In 1927, he was doing his thing at the Stag Lane Aerodrome in North London when someone noticed he was jumping closer and closer to a high-tension cable. Despite hearing the warning that the wire was live, Dobbs shouted back that he would risk it and proceeded to try to jump over the cable. He is recorded as “nearly” clearing it, but “nearly” only counts in horseshoes and hand grenades. His feet got tangled in the wire, and when he reached down to try to free himself, he grabbed it and was electrocuted, throwing him down to the ground (so hey, it got him untangled!) and killing him on the spot.
And that, boys and girls, is why Mom and Dad don’t hop/float to work to this day.
Blind People Beat The Crap Out Of Each Other (And Pigs) For The Amusement Of The Upper Classes
Until very, very recently in history, it wasn’t a good idea to be born with any kind of disability. Able-bodied humans, probably trying to get their minds off the fact that at any minute they could die from childbirth or plague or explosive diarrhea, liked a bit of completely non-politically correct blood sport to pass the time. That’s how they came up with a medieval favorite that the French called Le jeu de la truie et des quatre aveugles, or “the game of the sow and the four blind men.”
The game was simple, if absolutely terrible: Get yourself a pig and a few blind guys (if you were low on actual sightless people, you could always get some seeing ones and blindfold them), and throw them in a ring or other cordoned-off space. Then arm the men to the teeth with huge wooden bats and tell them to start swinging. Whoever kills the poor piggy gets to keep it as a prize. Harmless fun, right? Well, not for the pig, but no matter how they got slaughtered back then, it was probably still horrible, so whatever. But the problem was that this game wasn’t really about killing the pig. The true entertainment came from watching a bunch of blind people accidentally smash each other with the bats until they were half-dead.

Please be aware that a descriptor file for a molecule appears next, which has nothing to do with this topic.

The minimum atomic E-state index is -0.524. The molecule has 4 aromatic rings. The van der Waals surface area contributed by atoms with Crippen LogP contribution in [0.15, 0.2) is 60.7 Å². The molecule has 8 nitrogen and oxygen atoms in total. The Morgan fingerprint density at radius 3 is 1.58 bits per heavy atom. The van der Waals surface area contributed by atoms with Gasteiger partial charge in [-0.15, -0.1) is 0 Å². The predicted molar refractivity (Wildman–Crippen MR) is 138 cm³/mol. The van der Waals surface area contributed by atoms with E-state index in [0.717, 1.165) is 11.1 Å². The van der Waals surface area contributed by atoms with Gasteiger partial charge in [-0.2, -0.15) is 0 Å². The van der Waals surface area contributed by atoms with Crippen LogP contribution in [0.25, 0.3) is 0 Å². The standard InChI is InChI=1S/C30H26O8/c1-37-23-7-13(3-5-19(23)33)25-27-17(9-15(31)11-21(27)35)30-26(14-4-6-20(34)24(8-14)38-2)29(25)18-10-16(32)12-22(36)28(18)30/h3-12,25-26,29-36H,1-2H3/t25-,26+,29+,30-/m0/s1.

People must have gotten a kick out of it, because the game had staying power. It was played after the Spanish won the Battle of Navas de Tolosa over the Moors in 1212. It was part of the celebrations during a wedding between a prince and princess in Navarre. It was played in 1386 in Germany with a full dozen guys beating the pig and each other. But they had to eventually give those men a little help; they hit each other so many times that many of them ended up collapsing, so they put a bell on the pig and made them keep going. And an anonymous chronicler records it being played at a festival in Paris in 1425. That time, they even had a little parade for the four blind guys before the event, which was probably a nice memory to try to hold onto every time they got bashed in the head.